Petrel never tired of watching ice caves. Some of them were so blue and so beautiful that they made her heart ache....That’s when she saw him. A boy, laid out on the ice like a dead fish, with a scattering of snow almost covering his face. A boy, where there should have been nothing but the memory of winter. A frozen boy.
Not since I read Obernewtyn trapped in a tent in rainy Yamba in 1988, have I been so entranced by a fantasy novel. From the very first page of Ice Breaker, Book One in the Hidden Series, Lian Tanner transports us utterly to a crystalline, arctic environment. We shiver as we read and reach for warming things; including the warm touch of kind and friendly people. Twelve year old Petrel, the outcast, is a sterling hero with a strong moral compass. She is indefatigable in the face of an exhausting sequence of pressing dangers aboard the Oyster, an ancient icebreaker that has been wandering the seas for three hundred years, remaining loyal to her few friends and insightful about her many enemies.
When the boy is rescued from a passing iceberg, the long held secrets of the Oyster begin to reveal themselves. The boy, christened Fin by Petrel, has to make choices – will he fulfil the deadly mission assigned to him by the Devouts, or will he join his new friends and the now-awake Sleeping Captain and embark on a quest that could save the world?
The Big Questions – What does it mean to be human? Do we dare to care for and connect with others? What will the price of betrayal be? What is true and worth fighting for? – provide philosophical depth to a startlingly intelligent novel. But, these layers of politics and philosophy are skilfully interwoven with rich, complex characterisation and a dramatic plot that drives forward with relentless momentum. The crisp, spare, yet poetic prose quite takes our breath away.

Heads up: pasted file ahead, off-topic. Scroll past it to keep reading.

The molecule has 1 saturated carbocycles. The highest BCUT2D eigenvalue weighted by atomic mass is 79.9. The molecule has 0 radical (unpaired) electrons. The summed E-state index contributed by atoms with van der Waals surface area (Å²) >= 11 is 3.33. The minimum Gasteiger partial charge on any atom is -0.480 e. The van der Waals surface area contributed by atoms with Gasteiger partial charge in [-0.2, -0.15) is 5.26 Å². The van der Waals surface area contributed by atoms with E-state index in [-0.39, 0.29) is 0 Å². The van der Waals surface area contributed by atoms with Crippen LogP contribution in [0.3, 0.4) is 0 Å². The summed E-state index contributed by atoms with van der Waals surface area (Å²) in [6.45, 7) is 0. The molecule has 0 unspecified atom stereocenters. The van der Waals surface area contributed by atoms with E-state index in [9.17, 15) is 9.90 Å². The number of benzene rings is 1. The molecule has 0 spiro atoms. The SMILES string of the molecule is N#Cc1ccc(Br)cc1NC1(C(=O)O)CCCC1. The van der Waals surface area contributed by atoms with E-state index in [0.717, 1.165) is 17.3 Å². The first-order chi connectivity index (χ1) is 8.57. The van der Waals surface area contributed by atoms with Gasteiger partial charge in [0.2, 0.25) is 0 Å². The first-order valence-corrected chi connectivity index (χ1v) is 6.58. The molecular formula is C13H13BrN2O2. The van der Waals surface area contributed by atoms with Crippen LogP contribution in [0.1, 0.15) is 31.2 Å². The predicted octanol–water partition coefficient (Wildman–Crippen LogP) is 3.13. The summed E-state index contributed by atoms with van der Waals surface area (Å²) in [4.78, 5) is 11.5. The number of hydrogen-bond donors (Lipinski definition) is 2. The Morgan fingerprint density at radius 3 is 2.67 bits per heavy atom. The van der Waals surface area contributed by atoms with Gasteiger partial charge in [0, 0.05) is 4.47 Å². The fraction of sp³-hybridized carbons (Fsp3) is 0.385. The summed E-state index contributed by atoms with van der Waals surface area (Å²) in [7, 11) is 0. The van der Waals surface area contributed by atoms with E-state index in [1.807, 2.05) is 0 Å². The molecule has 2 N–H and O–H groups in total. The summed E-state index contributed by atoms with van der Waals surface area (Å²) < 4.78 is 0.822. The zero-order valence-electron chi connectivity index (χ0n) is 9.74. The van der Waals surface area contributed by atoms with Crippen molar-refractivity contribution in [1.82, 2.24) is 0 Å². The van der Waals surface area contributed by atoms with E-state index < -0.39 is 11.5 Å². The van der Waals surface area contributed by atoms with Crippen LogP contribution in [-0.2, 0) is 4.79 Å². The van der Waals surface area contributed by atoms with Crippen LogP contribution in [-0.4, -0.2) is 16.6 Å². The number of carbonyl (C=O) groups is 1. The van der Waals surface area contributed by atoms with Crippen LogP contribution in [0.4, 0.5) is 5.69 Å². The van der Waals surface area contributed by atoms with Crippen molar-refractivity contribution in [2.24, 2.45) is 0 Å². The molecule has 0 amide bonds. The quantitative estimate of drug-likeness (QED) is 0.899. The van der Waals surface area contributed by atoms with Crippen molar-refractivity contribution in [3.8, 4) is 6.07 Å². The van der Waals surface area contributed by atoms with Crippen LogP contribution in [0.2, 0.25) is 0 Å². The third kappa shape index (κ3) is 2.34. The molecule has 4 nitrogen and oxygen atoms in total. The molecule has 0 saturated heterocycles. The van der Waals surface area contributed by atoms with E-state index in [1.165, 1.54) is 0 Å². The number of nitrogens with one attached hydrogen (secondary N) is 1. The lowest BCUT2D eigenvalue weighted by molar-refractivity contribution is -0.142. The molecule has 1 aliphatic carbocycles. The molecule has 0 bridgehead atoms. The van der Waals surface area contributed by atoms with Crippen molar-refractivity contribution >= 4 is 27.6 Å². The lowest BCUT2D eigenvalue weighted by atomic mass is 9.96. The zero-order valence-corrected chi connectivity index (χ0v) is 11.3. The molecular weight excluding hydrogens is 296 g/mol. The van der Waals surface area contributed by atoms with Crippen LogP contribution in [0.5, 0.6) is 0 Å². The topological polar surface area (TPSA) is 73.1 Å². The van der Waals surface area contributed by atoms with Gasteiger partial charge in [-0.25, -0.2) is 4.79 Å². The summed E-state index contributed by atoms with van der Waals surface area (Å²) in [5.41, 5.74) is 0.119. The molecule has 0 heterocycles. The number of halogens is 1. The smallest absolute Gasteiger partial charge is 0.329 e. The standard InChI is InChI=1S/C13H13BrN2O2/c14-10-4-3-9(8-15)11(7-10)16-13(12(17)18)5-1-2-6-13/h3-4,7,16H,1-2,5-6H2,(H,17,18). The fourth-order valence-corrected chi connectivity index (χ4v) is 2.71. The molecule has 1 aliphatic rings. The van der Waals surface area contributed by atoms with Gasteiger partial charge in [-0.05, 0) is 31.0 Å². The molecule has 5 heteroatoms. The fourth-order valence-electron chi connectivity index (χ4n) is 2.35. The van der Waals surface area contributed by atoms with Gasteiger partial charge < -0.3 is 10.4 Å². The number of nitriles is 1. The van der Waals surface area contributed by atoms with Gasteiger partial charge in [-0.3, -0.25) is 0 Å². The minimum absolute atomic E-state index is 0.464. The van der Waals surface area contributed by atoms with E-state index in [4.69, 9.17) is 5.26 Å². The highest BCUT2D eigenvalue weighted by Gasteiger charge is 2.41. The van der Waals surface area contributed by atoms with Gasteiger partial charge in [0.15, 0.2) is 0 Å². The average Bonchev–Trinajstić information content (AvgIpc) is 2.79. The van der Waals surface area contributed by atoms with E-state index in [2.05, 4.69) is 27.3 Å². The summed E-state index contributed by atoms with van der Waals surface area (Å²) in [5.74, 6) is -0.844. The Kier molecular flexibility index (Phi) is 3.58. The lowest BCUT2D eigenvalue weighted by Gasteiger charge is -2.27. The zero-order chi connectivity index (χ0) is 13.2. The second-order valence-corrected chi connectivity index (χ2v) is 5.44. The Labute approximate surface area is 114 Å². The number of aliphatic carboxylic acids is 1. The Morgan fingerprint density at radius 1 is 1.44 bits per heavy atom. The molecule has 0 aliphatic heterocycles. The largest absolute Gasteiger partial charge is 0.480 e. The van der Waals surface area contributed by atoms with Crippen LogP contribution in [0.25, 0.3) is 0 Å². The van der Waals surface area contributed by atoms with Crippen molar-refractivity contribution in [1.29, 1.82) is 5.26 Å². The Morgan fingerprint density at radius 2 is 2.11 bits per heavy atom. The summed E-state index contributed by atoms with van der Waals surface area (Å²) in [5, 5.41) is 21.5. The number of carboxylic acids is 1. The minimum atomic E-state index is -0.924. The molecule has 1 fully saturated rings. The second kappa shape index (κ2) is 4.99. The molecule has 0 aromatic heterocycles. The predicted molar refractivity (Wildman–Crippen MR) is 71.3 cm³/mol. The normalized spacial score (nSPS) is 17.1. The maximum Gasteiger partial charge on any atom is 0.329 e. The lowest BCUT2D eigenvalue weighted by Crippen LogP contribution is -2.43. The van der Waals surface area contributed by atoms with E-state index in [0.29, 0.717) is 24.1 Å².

Ice Breaker echoes themes of dystopian fiction with its anti-technocratic stance, warring factions, petty enmities and ruthless egocentricity; a canvas against which desperate events are projected as the protagonists struggle for survival.
The child’s face was beaten silver. His mind held the knowledge of ten thousand libraries....So far, every moment of his short life had been spent hiding from the Anti-Machinists.
The age old issues the novel raises are particularly pertinent in a contemporary Australia where compassion seems thin on the ground, philistinism, xenophobia and self-interested scepticism rule the day, and a sense of human decency and care for the planet are at serious risk.
This is a novel I would love to explore with capable readers from 11 -14; a novel I would love to push gently into willing hands. It is a novel perfectly suited to the Australian Curriculum: English, which itself is currently in jeopardy of being dumbed down by reductionist forces.
These views remain those of the blog contributor & do not necessarily reflect those of CBCA.